Hope available for patients with anemia and myelodysplastic syndrome

December 08, 2003

(San Diego, Calif., December 8, 2003) - Several studies presented during the 45th Annual Meeting of the American Society of Hematology (ASH) provide hope for patients with red blood cell diseases in the form of potential new treatments, as well as guidance for health care providers in caring for patients.

Anemia is a disease in which the blood lacks adequate healthy red blood cells to carry appropriate levels of oxygen to patients' tissues, making them feel tired. Many types of anemia exist, each with its own cause, such as an iron or vitamin deficiency, blood loss, chronic illness, a genetic or acquired defect or disease, or a medication side effect. Anemia can be temporary or long-term and can range from mild to severe. Anemia affects more than three million Americans, making it the most common blood disorder in the United States. Women and people with chronic diseases are at increased risk for the condition.

A related disease is myelodysplastic syndrome, a disease that in mild cases may present primarily as anemia. Myelodysplastic syndrome (MDS) is characterized by abnormal blood-forming cells of the bone marrow, which produce too few red blood cells, white blood cells, and platelets. The bone marrow is unable to produce blood cells effectively, and many of the formed cells are abnormal or defective. The abnormal cells are usually destroyed before they leave the bone marrow or shortly after they enter the bloodstream. As a result, patients experience a shortage of blood cells, which is reflected in their low blood counts. MDS may be a form of cancer, according to most hematologists, since it is considered a clonal disease with a single population of abnormal cells.

"These blood disorders are not simply quality of life diseases, but carry with them serious health concerns that may endanger patients' lives," said Stanley Schrier, M.D., President-Elect of the American Society of Hematology. "Research such as that presented during the ASH annual meeting helps provide hope for patients and guidance for investigators in the treatment of these diseases."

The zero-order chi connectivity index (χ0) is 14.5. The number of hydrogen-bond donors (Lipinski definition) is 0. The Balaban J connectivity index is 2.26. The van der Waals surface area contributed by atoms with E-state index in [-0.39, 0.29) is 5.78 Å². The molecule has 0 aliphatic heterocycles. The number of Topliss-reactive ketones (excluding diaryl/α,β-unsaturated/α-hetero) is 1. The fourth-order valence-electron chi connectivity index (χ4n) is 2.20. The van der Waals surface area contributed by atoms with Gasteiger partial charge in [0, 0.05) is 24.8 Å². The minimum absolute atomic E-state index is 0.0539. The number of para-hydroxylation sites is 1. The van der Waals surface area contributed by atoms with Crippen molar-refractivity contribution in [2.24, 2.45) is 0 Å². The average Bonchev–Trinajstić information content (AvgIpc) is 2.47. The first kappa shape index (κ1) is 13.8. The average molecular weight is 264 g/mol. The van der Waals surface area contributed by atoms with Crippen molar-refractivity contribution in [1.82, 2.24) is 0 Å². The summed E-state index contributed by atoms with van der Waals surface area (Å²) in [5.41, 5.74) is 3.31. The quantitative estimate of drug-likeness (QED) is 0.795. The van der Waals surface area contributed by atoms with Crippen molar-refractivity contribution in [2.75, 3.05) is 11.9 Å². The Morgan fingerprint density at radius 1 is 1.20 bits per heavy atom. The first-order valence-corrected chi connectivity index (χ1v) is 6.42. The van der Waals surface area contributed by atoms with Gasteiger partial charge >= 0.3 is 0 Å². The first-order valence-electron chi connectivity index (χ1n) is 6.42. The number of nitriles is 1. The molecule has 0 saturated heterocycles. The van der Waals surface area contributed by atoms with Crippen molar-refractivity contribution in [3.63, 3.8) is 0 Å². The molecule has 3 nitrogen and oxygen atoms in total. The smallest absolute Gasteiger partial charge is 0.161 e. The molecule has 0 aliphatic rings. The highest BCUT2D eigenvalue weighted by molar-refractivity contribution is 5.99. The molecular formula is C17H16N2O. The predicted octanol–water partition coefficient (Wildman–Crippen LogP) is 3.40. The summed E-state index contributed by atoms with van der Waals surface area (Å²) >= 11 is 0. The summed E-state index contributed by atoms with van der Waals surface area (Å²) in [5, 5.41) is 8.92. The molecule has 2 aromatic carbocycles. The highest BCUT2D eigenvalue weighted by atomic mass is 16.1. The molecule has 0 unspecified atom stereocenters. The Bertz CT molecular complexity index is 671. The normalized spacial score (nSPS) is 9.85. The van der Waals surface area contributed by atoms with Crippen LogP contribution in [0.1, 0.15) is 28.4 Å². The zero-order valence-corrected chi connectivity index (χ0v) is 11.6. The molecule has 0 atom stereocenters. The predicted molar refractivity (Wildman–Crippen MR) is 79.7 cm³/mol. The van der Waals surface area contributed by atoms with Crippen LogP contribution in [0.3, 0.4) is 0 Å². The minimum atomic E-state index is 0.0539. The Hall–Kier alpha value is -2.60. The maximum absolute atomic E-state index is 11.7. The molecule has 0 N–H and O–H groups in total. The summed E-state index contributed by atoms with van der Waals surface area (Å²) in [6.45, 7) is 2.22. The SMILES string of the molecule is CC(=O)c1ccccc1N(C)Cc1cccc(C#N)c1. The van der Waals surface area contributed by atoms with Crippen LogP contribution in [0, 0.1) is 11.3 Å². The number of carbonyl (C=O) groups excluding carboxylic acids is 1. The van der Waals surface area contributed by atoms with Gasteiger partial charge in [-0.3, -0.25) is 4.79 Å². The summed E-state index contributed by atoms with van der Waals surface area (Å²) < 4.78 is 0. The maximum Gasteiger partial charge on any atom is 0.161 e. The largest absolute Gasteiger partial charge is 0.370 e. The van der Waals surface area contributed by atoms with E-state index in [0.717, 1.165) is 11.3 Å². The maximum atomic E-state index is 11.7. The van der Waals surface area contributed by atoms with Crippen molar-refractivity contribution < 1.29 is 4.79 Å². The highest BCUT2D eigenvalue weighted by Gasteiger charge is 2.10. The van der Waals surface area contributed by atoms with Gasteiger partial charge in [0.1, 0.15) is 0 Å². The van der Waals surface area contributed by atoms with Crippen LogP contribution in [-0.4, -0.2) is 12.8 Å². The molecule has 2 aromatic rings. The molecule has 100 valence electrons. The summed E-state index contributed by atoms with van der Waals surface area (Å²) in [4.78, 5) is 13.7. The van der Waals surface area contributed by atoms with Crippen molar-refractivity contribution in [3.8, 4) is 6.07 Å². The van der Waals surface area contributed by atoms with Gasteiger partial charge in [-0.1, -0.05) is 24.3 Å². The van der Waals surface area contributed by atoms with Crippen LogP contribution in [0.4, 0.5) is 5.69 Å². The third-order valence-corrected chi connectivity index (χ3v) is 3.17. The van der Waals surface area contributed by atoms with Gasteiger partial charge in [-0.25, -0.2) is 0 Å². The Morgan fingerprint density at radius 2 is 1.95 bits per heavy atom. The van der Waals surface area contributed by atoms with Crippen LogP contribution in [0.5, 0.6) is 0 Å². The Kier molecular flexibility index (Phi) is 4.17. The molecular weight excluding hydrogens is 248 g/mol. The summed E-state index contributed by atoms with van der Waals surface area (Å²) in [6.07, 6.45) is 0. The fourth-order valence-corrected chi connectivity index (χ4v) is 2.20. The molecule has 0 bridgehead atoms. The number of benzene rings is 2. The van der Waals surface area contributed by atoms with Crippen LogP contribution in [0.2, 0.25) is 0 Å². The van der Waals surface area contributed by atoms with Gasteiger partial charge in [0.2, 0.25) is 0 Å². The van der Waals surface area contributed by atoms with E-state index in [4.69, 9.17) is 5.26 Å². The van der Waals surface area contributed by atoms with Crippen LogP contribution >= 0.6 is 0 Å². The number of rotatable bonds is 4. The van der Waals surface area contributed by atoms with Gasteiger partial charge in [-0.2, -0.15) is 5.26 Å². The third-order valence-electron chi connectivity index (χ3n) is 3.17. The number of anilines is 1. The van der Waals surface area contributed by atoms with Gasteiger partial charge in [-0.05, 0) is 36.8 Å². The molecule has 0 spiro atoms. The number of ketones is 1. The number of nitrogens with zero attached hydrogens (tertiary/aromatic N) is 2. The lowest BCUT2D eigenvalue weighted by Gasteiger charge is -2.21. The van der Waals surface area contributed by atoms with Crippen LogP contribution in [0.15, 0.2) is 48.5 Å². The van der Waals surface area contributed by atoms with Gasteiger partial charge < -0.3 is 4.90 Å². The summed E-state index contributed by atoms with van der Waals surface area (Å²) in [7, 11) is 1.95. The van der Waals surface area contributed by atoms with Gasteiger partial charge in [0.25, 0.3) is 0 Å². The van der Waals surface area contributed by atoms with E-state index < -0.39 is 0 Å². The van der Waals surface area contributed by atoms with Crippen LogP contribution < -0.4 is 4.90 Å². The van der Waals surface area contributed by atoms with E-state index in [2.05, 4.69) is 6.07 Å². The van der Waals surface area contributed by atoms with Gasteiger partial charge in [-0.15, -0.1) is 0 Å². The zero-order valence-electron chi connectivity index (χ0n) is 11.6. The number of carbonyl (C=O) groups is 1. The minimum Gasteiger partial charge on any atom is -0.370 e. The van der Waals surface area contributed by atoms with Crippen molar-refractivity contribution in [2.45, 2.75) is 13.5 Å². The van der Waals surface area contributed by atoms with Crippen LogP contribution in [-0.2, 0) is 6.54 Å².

Late-Life Anemia Identifies Persons at Risk for Mortality and Hospitalization (Abstract 881)

Anemia is common in old age and has been shown to affect the physical function of elderly adults. Researchers from Wake Forest University School of Medicine, Winston-Salem, N.C., conducted a study to more fully identify the detrimental health effects of anemia and found that elderly people with anemia had increased chances of death and hospital stays.

"These findings indicate that late-life anemia characterizes persons at risk for important clinical health outcomes," said Brenda W. Penninx, Ph.D., of the Wake Forest University, lead author of the study. "Health care professionals need to be aware of the clinical implications of anemia and begin to regularly test their patients for the disease."

Researchers used data from three communities of the Established Populations for Epidemiologic Studies of the Elderly (EPESE), a National Institute on Aging-sponsored study on aging. A total of 3,607 subjects, aged 71 years of age and older, provided blood samples that were used to measure hemoglobin (Hb, an iron-containing respiratory pigment of red blood cells that functions primarily in the transport of oxygen from the lungs to the tissues of the body). Anemia was defined as Hb<12 g> Anemia was identified in 12.5 percent of the patients. During the four-year follow-up period, anemic persons were more likely to die than non-anemic persons (37 percent versus 22.1 percent). These patients were also hospitalized more often (65.9 percent versus 54.6 percent) and spent more days in the hospital (25 versus 13.7 days). After excluding persons with baseline presence of heart disease, diabetes, stroke, cancer, infectious disease, lung disease, and kidney disease, anemia remained significantly associated with increased risks of mortality and hospitalization.

Efficacy and Safety of CC5013 for Treatment of Anemia in Patients with Myelodysplastic Syndromes (MDS) (Abstract 641)

Effective management for myelodysplastic syndrome is limited, but a study presented by researchers at the Arizona Cancer Center, Tucson, Ariz., indicates that a new drug, CC5013, may have unprecedented activity in patients who were not successfully treated with conventional therapy.

"The ineffective production of red blood cells as a result of premature cell death represents the hallmark of myelodysplastic syndromes for which effective management is limited," said Alan List, M.D., lead author of the study, formerly of the Arizona Cancer Center, and now leader of the Hematologic Malignancies Program at the H. Lee Moffitt Cancer Center. "CC5013 has novel pharmacologic effects that converge upon survival signals in cancer cells particularly important in MDS."

CC5013 is an analog of thalidomide that does not have the neurological toxicities associated with the parent compound. Its novel mechanisms promote heterotypic (different in kind) adhesion and cell cycle arrest, sensitization to death-receptor induced programmed cell death, abrogation (abolishment) of cellular response to receptor-initiated mutations signals, and suppression of inflammatory cytokine (a class of immunoregulatory proteins secreted by cells) generation.